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SMILE Microfinance to remain in Developing World Markets' hands

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(DWM, which manages about…)

CHENNAI: N Sethuraman. founder of the Madurai-based Meenakshi Mission Hospital. has faced a legal setback in his attempt to wrest back control in SMILE Microfinance. which he set up but is now controlled by Connecticut-based social investment firm Developing World Markets (DWM).

The Madras High Court ruled against Sethuraman, who had approached it after proxies in his favour were revoked by DWM. He had wanted the court to restrain SMILE from making any major decisions.

Another suit, filed by Sethuraman's wife, primarily seeking to stop the change of control at SMILE, was also set aside by the court.

Sethuraman told ET, "The foreign investors are trying to take control of the company, and looking to sell their stake to a third party. I have filed an appeal against the Madras High Court order in the division bench, and will be ready to take it to the Supreme Court to get back control."

A DWM spokesperson said in an email response, "We would prefer not to speak to press about this matter."

DWM, which manages about $650 million in assets globally, invested in SMILE four years back, pumping in about Rs 50 crore for about a two-thirds stake. It also allocated proxies to Sethuraman, making up about a third of SMILE, with the rider that it could be revoked in the event of a breach of representation.

The current dispute was triggered

in September 2011 when SMILE was sent a legal notice for dues of Rs 5 crore by Fathi Software, a company run by Sethuraman's daughter Brathibha. Following this, Sethuraman, who was until then still functioning as the firm's chairman and MD, quit. Brathibha, who was a director, also quit.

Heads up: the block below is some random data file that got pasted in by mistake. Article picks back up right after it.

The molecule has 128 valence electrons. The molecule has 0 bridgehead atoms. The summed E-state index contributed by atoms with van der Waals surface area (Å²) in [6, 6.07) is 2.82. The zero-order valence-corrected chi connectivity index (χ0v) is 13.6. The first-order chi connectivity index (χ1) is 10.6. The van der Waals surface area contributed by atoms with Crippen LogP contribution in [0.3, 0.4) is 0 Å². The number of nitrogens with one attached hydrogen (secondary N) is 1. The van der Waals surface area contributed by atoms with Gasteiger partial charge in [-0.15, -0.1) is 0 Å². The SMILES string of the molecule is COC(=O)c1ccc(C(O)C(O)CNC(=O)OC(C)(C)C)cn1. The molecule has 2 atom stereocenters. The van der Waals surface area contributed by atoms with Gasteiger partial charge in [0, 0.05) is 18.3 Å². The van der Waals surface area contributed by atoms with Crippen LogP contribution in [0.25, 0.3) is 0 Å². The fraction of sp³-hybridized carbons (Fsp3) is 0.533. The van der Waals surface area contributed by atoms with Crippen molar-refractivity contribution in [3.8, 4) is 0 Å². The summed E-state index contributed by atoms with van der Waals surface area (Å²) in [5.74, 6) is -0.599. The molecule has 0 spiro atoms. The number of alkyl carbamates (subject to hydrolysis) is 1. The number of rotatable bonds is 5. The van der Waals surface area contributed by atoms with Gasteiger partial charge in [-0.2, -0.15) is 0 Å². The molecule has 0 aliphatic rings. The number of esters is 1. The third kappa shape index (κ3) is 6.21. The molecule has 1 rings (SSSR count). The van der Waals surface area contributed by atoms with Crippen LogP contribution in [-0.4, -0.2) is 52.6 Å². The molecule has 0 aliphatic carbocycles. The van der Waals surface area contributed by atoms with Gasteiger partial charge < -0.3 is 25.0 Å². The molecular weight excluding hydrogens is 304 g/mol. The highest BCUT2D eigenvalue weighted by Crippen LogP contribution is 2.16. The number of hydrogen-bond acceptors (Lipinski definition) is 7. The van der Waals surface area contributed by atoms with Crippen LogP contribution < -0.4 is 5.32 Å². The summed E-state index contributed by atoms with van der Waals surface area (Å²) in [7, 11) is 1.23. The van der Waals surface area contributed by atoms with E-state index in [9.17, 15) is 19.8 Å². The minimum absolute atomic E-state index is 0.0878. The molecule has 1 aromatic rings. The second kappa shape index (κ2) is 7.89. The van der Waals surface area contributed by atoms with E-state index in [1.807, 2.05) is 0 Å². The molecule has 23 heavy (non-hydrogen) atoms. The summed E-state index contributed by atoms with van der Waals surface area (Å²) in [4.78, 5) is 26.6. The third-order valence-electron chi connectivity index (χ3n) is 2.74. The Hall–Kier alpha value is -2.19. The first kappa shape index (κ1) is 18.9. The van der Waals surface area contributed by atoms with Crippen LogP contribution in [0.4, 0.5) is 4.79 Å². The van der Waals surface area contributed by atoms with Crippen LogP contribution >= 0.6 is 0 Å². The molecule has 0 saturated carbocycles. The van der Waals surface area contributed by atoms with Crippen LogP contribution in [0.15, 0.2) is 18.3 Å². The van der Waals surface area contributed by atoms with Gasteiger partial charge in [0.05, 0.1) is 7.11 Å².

Sethuraman's proxies were revoked. And he filed a criminal complaint against his daughter, alleging she had forged his signature in SMILE's software maintenance agreement with Fathi.

Justice V Ramasubramanian, who heard both the cases, noted that Sethuraman has not chosen to challenge the revocation of proxies so far. "Nearly a period of two years has elapsed from the date of revocation of proxies. Therefore, when the revocation of proxies is yet to be challenged, the applicant cannot seek an injunction in respect of control," he wrote in his judgement.

"I see very clearly that the parties are either trying to settle a family feud among themselves or trying to settle scores with a foreign investor," he wrote on the suit filed by Sethuraman's wife.

SMILE was founded in 2005, with Sethuraman, and his two sons and the daughter as the promoters. Prior to DWM's entry, Sethuraman, his relatives and friends, held over a 60% stake. The balance was held by over 11,000 members. SMILE, which on its website claims to be the first-ever urban microfinance institution, had loan assets under management of just over Rs 300 crore as of fiscal 2013.

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